This depends on what your children are doing, and what their memory usage patterns are. Perl does garbage collect, but it does so within a memory arena that grows but never shrinks. You might find that you need to kill and re-spawn your child processes just to be resource friendly.

    This problem appears in a number of different forms, and many words have been written on how to write servers that pre-spawn (and recycle) their children. The Perl Cookbook devotes part of a chapter to it, and merlyn has written several Web Techniques articles that cover that ground.

      Actually a lot of the code came straight from The Perl Cookbook and then we modified it greatly because it wasn't doing what we wanted to the extent we wanted. I haven't checked out many of merlyn's articles on forking though. I'll have to do that.
Re: Have children maintain themselves or main script maintain children.
by ncw (Friar) on May 11, 2001 at 14:00 UTC
    It depends on exactly the inisialisation the children have to do. If the children have to make a database connection then you'll want to prefork them as in the second option. If the children should just be clones of the parent (ie can start work immediately after forking) then the first would be most appropriate.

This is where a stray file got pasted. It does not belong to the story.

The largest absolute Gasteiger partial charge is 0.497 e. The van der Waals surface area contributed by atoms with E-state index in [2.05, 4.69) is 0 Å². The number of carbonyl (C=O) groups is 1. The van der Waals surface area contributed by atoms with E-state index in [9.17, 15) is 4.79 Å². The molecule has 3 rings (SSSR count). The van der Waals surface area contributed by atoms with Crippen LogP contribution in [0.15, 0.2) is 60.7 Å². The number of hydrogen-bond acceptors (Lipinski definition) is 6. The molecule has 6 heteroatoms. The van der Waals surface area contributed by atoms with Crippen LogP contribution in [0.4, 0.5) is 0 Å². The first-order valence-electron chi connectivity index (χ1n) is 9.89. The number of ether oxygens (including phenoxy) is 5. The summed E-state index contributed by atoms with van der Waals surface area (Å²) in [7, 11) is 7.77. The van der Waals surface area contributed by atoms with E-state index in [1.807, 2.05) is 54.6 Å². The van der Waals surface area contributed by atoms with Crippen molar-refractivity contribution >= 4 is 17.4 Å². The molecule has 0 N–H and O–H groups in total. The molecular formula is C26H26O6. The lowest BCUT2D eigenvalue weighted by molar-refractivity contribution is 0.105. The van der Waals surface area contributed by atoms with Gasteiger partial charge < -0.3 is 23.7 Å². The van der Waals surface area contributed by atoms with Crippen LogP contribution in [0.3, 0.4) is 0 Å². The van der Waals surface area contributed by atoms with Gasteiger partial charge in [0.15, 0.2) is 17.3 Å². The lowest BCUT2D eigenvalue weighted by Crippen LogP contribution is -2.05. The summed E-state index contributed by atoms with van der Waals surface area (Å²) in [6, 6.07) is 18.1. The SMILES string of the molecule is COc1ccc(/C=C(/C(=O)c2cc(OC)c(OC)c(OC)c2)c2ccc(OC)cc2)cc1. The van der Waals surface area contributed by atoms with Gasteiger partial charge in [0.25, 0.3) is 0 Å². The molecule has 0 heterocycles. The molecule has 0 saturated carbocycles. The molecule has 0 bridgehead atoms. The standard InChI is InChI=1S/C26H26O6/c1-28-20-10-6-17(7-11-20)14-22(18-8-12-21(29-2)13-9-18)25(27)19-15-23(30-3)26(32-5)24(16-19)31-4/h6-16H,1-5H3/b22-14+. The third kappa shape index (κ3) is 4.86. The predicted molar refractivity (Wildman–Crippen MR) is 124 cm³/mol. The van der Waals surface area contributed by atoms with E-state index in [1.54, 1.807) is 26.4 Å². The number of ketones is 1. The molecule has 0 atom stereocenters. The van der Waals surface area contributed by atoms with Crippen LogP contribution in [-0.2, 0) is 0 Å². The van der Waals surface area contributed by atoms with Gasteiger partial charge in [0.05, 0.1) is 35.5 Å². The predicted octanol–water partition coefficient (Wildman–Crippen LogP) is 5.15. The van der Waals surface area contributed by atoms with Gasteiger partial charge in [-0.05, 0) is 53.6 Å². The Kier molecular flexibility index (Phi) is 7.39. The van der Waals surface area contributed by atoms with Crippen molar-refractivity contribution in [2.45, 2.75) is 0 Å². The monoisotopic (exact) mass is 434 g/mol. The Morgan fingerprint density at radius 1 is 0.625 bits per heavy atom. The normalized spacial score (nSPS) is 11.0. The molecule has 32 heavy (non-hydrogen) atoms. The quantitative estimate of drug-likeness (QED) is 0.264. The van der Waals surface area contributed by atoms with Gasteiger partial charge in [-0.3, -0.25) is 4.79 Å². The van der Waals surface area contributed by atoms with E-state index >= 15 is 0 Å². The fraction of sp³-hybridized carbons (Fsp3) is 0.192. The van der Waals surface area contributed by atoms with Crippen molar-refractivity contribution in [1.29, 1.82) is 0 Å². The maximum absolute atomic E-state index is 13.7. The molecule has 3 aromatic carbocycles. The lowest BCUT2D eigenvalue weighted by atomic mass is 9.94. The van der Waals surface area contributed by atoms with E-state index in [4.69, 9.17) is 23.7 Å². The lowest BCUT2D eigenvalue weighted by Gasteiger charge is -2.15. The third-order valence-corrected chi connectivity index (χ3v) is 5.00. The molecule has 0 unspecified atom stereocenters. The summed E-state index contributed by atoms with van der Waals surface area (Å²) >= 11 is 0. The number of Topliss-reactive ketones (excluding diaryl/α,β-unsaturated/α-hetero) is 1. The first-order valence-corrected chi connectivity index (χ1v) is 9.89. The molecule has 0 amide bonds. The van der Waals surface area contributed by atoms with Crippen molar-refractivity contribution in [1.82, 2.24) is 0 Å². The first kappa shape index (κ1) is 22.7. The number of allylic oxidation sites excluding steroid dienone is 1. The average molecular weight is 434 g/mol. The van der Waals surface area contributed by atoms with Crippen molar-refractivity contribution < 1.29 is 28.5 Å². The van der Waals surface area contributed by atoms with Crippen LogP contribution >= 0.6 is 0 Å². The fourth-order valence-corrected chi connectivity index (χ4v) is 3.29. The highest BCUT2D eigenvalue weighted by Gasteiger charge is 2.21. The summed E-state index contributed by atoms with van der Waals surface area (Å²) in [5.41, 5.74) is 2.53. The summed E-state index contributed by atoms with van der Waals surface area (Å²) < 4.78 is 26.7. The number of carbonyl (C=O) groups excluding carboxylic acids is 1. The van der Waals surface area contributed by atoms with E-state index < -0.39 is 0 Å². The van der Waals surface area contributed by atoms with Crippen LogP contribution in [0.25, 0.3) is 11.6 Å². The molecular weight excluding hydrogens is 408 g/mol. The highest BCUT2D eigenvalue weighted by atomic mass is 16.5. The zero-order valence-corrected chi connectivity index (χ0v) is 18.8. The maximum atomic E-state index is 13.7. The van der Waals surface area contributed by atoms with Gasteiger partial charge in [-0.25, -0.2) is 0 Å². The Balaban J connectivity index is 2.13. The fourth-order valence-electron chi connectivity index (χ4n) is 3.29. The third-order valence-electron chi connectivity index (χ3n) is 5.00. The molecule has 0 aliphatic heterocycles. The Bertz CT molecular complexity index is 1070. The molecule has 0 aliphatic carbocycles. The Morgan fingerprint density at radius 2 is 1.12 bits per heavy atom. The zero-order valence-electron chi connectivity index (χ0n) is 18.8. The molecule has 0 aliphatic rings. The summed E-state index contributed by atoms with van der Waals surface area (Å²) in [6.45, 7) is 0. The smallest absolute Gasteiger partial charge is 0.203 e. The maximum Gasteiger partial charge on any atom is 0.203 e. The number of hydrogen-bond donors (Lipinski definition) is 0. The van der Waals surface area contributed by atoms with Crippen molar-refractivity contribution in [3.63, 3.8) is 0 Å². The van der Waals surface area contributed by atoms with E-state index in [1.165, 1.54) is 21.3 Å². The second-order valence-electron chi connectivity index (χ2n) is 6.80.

That said just in just about any serious application you'll want to do some initialisation in the children so you'll want to prefork them, and to keep them alive for maximum speed.

    You should make sure your children don't live forever though so that any memory can be reclaimed and they can go back to sharing all their pages with the parent. Maybe they should die after 100 uses or 60 minutes.

    This is exactly how apache works - preforking its children and then they kill themselves after a set time. However apache keeps a dynamic number of children depending on the work load - a minimum number up to a maximum number.